Permanent Residency

Permanent Residency (Green Card)

Permanent residency allows you to reside indefinitely in the US, and to work for the employer of your choice. Many individuals refer to permanent residents as “green card holders” as the permanent resident card used to be green. Permanent residents can still be removed (deported) from the US if they violate immigration law.  There are many different pathways to permanent residency:


Family-Based Petitions

This petition allows US citizens and green card holders to establish their relationship with their  relatives who wish to immigrate to the US. After the petition is approved and a visa number becomes available the relative can apply for permanent residency by either filing the Form I-485, Application to Adjust Status with USCIS, or applying for a permanent resident visa at the appropriate Consulate.


Marriage Petition

A US citizen husband and wife (or husband and husband or wife and wife—same-sex marriages are recognized under US federal law) can establish their relationship by demonstrating:

  • A legally valid marriage. Generally, if a marriage is valid where it is performed, it is considered valid for immigration purposes
  • The marriage was not entered into for the purposes of evading immigration laws.

USCIS will consider a marriage valid for immigration purposes if at the beginning of the relationship the couple intended in good faith to build a life together. USCIS tries to establish a couple’s state of mind by holding a (sometimes extensive) interview and reviewing documents such as bank statements and tax returns. If USCIS is not satisfied with the evidence of “good faith” marriage it may request additional evidence or deny the marriage petition. It may also approve the petition, conduct an investigation, and then later on revoke the marriage petition if it finds that there was marriage fraud.

It is advisable that you consult with an experienced immigration attorney before you file your marriage petition, rather than at the point that USCIS is requesting additional evidence or indicating that it will deny the petition. Attorney Rachel Benedict can prepare your application forms and review them for accuracy and completeness, advise you on the types of documents to submit to demonstrate a good faith marriage, prepare you for the interview, and represent you at the interview. As Benjamin Franklin said “an ounce of prevention is worth a pound of the cure,” and a well-prepared marriage petition can help you to avoid many headaches in the future, such as an USCIS investigation into marriage fraud or deportation proceedings.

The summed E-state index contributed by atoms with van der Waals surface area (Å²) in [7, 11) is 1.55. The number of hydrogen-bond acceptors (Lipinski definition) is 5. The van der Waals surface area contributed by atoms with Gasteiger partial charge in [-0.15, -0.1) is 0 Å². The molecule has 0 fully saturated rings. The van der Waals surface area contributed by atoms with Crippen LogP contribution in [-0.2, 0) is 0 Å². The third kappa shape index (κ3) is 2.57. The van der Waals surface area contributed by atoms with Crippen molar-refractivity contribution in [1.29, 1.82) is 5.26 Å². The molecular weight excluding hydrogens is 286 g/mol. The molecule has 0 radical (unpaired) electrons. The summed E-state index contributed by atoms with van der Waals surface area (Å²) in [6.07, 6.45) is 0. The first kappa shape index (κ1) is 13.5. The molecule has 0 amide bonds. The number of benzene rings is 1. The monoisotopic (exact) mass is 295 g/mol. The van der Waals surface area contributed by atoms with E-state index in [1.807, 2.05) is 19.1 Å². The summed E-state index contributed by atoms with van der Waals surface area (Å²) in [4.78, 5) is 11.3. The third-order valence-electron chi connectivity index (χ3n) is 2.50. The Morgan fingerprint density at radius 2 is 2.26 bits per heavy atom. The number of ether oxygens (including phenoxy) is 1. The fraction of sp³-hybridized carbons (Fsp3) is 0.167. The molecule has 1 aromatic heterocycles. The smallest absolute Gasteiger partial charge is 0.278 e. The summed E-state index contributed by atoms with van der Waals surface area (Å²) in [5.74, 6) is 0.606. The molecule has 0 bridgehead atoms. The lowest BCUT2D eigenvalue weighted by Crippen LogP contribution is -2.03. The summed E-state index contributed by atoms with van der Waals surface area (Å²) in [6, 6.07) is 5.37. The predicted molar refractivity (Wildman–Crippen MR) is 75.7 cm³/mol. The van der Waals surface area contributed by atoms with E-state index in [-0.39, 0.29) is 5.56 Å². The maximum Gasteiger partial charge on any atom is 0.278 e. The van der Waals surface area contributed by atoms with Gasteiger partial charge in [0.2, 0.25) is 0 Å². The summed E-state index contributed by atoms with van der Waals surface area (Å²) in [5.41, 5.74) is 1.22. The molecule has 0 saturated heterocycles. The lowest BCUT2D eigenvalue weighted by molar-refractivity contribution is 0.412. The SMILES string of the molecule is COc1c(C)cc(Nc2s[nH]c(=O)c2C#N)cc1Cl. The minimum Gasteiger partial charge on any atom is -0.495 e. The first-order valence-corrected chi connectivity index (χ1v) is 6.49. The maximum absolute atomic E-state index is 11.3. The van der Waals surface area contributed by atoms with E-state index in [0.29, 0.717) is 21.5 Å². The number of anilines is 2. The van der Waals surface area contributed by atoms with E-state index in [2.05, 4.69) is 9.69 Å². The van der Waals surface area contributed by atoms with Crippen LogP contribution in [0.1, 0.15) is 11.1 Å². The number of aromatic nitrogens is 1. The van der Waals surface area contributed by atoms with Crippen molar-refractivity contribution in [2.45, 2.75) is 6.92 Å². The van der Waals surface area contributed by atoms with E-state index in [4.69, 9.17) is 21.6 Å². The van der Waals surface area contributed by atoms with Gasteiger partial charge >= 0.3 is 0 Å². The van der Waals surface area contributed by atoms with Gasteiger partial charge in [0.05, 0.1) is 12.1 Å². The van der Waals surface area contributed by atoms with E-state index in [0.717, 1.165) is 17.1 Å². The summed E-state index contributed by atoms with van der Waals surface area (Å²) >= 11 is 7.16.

Immediate Relatives, or parents, children, or spouses of US citizens are immediately eligible to apply for permanent residency. Generally, other relatives must wait anywhere from 1-24 years depending on the family relationship and the country of origin. See for current wait times.


Employment-Based Petitions

An immigrant can also obtain permanent residency through employment. Most categories of employment-based petitions require an employer to petition for a beneficiary. This is a several step process:

  1. First, the employer must have a qualifying position available for the beneficiary (employee).
  2. Next, the employer obtains a prevailing wage from the Department of Labor (DOL). The prevailing wage is the wage that the DOL determines must be paid for a particular position in a particular geographic area.
  3. Then, the employer generally must conduct recruitment to determine whether there are any qualified, available, and willing American workers available to perform this position. If there are no such workers the employer must file a labor certification with the DOL certifying this fact. This process is called PERM.
  4. Once the labor certification is approved, the employer can file the visa petition with USCIS.  
  5.  Once the visa petition is approved and a visa is available for the beneficiary, she can apply for permanent residency.  

In certain circumstances an employee can petition for herself, such as through the National Interest Waiver or extraordinary ability categories. In other circumstances PERM is not necessary.


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